Alan Shulman and Mark Cassius Discuss AppliColor Inc.'s Poma Fresh Application

Alan Shulman and Mark Cassius Discuss AppliColor Inc.'s Poma Fresh Application



SANTA ROSA, CA - What does “Fresh” mean? According to industry consultant Mark Cassius and Alan Shulman, Founder of phototech company AppliColor Inc., the answers are subjective and varied.

“People have their own opinions of what ‘looks fresh,’” Alan explains. “We’ve developed a way to identify the freshness and quality of produce with digital images and measurements using an app and a smartphone. The mobile-phone app is called ‘Poma Fresh.’ We use spectral analytic science, which has been affirmed by hundreds of USDA studies, but up to this time required a spectrometer to take measurements. A spectrometer makes a single-point determination on a very small area of produce.”

AppliColor Inc.'s Poma Fresh App that uses spectral analytic science affirmed by USDA studies

Poma Fresh, he tells me, can easily take tens of thousands of pixel test points on a single vegetable to present a more accurate assessment.

This can take a picture and, in something that looks like an x-ray scan, immediately provide an objective laboratory-quality assessment of freshness. Mark has many years of experience bringing fresh produce to the table, and shares he believes Poma Fresh offers an avenue for more transparency among shippers, retailers, and consumers, plus a new standard for fresh product that is accessible by anyone with a smartphone.

Mark Cassius, Industry Consultant“There are several applications: there’s one for shippers, who can use this to verify and differentiate their level of freshness from the competition, one potentially for retailers to control their inbound quality and monitor the display in-store, and the consumer aspect of not knowing what to buy,” Mark says. “It’s crazy to think you can take a picture of something and see how fresh it is.”

Produce, the two emphasize, is not uniform and a single vegetable or piece of fruit may manifest a range of qualities—one part of a broccoli head can have a different exposure to sunlight and temperature than another.

The unripe bananas are dark gray to black; 
ripe bananas are a consistent light gray

What can Poma Fresh help? A few examples Alan shares include:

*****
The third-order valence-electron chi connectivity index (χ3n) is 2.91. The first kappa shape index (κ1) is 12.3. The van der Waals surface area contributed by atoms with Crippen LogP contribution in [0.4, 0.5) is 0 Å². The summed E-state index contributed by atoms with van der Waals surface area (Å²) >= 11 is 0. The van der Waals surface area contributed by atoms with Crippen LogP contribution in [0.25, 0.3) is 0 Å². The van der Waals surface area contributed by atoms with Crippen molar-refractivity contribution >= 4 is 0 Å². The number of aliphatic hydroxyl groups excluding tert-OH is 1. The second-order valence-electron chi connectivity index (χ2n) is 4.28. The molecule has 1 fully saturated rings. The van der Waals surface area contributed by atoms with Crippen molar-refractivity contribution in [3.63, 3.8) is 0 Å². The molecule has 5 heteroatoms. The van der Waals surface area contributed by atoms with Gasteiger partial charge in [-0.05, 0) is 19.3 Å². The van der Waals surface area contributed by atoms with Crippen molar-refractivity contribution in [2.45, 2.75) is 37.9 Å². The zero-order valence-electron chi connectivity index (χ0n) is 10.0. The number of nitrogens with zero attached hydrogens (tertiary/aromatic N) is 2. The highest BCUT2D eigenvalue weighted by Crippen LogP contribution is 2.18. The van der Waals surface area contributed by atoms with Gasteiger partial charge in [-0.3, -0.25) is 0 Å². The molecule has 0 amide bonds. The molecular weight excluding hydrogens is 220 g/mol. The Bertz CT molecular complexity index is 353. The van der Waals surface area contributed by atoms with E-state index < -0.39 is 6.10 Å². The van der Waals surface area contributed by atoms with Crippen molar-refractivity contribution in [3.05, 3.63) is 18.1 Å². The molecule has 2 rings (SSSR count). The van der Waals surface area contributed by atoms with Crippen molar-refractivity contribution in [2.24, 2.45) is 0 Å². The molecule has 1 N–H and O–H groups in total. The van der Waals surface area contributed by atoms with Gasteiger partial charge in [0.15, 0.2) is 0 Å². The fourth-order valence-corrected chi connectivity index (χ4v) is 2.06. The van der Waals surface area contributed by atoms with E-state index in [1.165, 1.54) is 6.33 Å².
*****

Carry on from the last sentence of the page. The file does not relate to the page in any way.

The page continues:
• Growers could make better harvest and cultivation decisions
  • Distributors could ensure quality consistency, eliminating substandard products while featuring premium products
  • Retail distribution centers could document quality control and shipment acceptance. Distribution transportation decisions can be based on qualified freshness rather than FIFO procedures
  • Retail stores could monitor on-shelf display rotations and replenishment schedules to reduce shrink
  • Home delivery services could validate produce freshness
  • Consumers could make better purchasing decisions and improve utilization practices

So how does Poma Fresh work?

Alan explains that chloroplasts absorb light and send out energy, a process that fades as freshness is diminished.

White to light-gray images generally indicate the freshest products

“Photosynthesis is an electrochemical process that directly relates to freshness. The way things absorb light is key to measuring freshness. We’re using color to predict quality, taste, and remaining shelf-life,” he says.

An additional benefit of Poma Fresh is that it could compile a database identifying seasonal trends that may assist corporate buying decisions, predict influences of weather on quality and yields and provide an objective measurable standard for quality by region, grower, and season.

“With that information, we might be able to help retailers increase their sales and productivity and add to the bottom line. By ensuring that everything is as fresh as possible, retailers will be able to optimize sales, get repeat sales and be recognized for having the best product available,” Mark tells me.

Dark gray to black potatoes are older

Alan shows me photos displaying fresh levels for broccoli, pineapples, avocados, mangos, potatoes, and other produce—most of which can be imaged and measured.

He speculates that the industry will creatively utilize Poma Fresh in ways yet to be discovered. “There are going to be many more applications for this tool. The key to its success is going to be its accessibility—a mobile app that consumers can download from the internet and a smartphone camera—owned by more than two billion users worldwide.”

With horizons yet to be explored, it will be interesting to see what doors this new technology might open for the fresh produce industry. Poma Fresh hopes to establish individual digital standards for all agricultural products. To witness this application for yourself, swing by booth #1940 while visiting United Fresh, June 25-27.